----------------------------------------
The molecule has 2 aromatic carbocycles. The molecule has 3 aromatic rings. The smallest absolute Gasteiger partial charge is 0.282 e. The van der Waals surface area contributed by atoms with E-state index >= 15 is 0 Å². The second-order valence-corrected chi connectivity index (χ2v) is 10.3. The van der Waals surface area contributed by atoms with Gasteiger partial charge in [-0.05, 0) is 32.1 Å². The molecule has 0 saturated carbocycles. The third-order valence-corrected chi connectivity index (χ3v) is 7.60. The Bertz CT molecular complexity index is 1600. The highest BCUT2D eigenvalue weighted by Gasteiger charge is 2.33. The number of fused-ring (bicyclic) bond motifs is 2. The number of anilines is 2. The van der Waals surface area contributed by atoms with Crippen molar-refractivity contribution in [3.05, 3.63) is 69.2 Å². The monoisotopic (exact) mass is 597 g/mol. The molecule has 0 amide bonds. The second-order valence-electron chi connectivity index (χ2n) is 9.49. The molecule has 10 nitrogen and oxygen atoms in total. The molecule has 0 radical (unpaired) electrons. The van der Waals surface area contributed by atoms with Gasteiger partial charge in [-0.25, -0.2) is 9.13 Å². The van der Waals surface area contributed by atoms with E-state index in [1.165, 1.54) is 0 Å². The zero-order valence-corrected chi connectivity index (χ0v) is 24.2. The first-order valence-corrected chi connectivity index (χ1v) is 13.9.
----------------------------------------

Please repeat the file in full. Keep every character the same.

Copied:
The molecule has 2 aromatic carbocycles. The molecule has 3 aromatic rings. The smallest absolute Gasteiger partial charge is 0.282 e. The van der Waals surface area contributed by atoms with E-state index >= 15 is 0 Å². The second-order valence-corrected chi connectivity index (χ2v) is 10.3. The van der Waals surface area contributed by atoms with Gasteiger partial charge in [-0.05, 0) is 32.1 Å². The molecule has 0 saturated carbocycles. The third-order valence-corrected chi connectivity index (χ3v) is 7.60. The Bertz CT molecular complexity index is 1600. The highest BCUT2D eigenvalue weighted by Gasteiger charge is 2.33. The number of fused-ring (bicyclic) bond motifs is 2. The number of anilines is 2. The van der Waals surface area contributed by atoms with Crippen molar-refractivity contribution in [3.05, 3.63) is 69.2 Å². The monoisotopic (exact) mass is 597 g/mol. The molecule has 0 amide bonds. The second-order valence-electron chi connectivity index (χ2n) is 9.49. The molecule has 10 nitrogen and oxygen atoms in total. The molecule has 0 radical (unpaired) electrons. The van der Waals surface area contributed by atoms with Gasteiger partial charge in [-0.25, -0.2) is 9.13 Å². The van der Waals surface area contributed by atoms with E-state index in [1.165, 1.54) is 0 Å². The zero-order valence-corrected chi connectivity index (χ0v) is 24.2. The first-order valence-corrected chi connectivity index (χ1v) is 13.9.